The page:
"Please do not listen to the bizarro numbskull anti-Sun conspiracy theorists. They were lunatics then, they are lunatics now, they will always be lunatics. We love the open source community, we spawned from
it. We'll protect that community, that innovation, and our place in it, with all our heart and energy."

It's a pronouncement that Red Hat's vice president of open-source affairs, Michael Tiemann, has now pounced in an attempt to characterise Schwartz, and therefore Sun, as the bad guy. "Now, you
say that you love the open source community, but how much?" he asks. Tiemann then continues, in a crescendo of indignation:

"Would you promise that any open source developer can use any of your patents in open source code without fear of a lawsuit from you? Would you create a fund to defend open source developers against the
predatory practice of other patent holders? Would you put your financial muscle (what's left of it) and lobbying credibility (still good, I acknowledge) behind fighting software patents -- something our community universally hates because it threatens our ability to innovate? And if you won't, why not? Because you love Microsoft more?"

He ends by saying to Schwartz: "We are not bizarro numbskull anti-Sun conspiracy theorists. We are realists, living in a world of reality. Come join us. Calling us lunatics and making other claims that don't
stand up is not the Open Source way."

But Tiemann maybe gets off-course when, on a roll as it were, he throws the open-sourcing of Java into the mix. "If you love the open source community, you'd open source Java," he asserts. "If you won't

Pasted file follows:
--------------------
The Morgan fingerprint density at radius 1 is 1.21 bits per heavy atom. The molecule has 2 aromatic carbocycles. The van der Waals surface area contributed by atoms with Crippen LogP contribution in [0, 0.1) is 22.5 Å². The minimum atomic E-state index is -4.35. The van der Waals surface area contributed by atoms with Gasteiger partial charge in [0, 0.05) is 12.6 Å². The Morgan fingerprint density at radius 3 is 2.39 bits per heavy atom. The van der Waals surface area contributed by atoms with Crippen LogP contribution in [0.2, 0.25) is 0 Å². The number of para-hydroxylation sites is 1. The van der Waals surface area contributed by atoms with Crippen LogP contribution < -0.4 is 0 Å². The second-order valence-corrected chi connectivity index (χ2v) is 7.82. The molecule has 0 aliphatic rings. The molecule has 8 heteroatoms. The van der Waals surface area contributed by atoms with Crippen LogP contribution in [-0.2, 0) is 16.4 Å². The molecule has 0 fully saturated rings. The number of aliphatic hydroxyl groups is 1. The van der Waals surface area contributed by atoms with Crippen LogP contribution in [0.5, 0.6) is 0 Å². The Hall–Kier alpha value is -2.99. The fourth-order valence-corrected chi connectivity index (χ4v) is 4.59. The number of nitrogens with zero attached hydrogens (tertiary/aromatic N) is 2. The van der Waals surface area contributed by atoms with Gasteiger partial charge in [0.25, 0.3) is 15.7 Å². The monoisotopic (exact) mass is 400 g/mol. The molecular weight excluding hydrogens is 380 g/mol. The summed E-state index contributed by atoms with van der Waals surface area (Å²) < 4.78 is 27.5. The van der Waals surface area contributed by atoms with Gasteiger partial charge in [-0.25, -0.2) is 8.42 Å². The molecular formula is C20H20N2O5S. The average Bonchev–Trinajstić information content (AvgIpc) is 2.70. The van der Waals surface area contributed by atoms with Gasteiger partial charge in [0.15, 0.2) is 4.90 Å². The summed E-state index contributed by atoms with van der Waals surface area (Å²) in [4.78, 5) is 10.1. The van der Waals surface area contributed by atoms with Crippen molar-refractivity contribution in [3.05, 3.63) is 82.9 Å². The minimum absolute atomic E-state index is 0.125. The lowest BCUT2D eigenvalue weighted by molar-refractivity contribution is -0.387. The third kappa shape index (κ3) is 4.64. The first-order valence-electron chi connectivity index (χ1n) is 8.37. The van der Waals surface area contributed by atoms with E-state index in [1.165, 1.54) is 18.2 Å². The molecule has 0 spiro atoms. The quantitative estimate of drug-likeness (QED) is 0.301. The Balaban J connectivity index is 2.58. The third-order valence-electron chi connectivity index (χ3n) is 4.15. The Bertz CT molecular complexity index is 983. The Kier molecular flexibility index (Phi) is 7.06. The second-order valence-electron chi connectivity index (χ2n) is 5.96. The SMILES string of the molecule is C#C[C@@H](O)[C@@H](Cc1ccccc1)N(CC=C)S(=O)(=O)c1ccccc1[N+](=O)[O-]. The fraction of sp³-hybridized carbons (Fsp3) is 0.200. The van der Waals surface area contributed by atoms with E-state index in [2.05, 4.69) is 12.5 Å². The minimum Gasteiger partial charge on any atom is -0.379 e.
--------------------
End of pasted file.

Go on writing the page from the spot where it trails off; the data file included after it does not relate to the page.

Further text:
open source Java, it means you don't love us, or at least you don't trust us. Why, then, should we trust you?"

This last stratagem seems to have acted as a flag to the wider community that, when all is said and done, Tiemann is just showboating, much as he accuses Sun of doing - conveniently forgetting that Sun makes as strong a contribution to the open source world as Red Hat does.

"The open source issue is not as clear cut as Tiemann tries to present it," commented one observer. While another, replying on the RH site to the Red Hat Executive Blog where Tiemann's cri de coeur appeared, wrote, "The [Schwartz] blog you point to is talking about Open Office and you immediately start discussing Java. I didn't follow that jump."

It remains to be seen what the next stage of this Sun vs Red Hat war will be. But one thing at this stage is clear: in comparison, that other technology elephant IBM seems to be emerging well, with ordinary developers and SysAdmins apparently thinking that Big Blue, while not entirely faultless, has taken a huge business risk in tying some/all of its business and marketing campaigns to the success of Linux, even
while having AIX. A risk that is winning IBM admiration.

"I wish the same could be said for Sun," one message board post at LinuxWorld.com recently said. "Glad to see it's paying off for IBM, in the form of profits and community goodwill," the post continued.

The implication? That IBM, rather than Sun and Red Hat, seems to be the one giant player that's recognised Linux to be a (using Schwartz's own words) "social movement...all about choice, innovation and freedom. Not dominance or dependence."

So, the grass has spoken. Now let's see if the elephants in Santa Clara and Raleigh listen.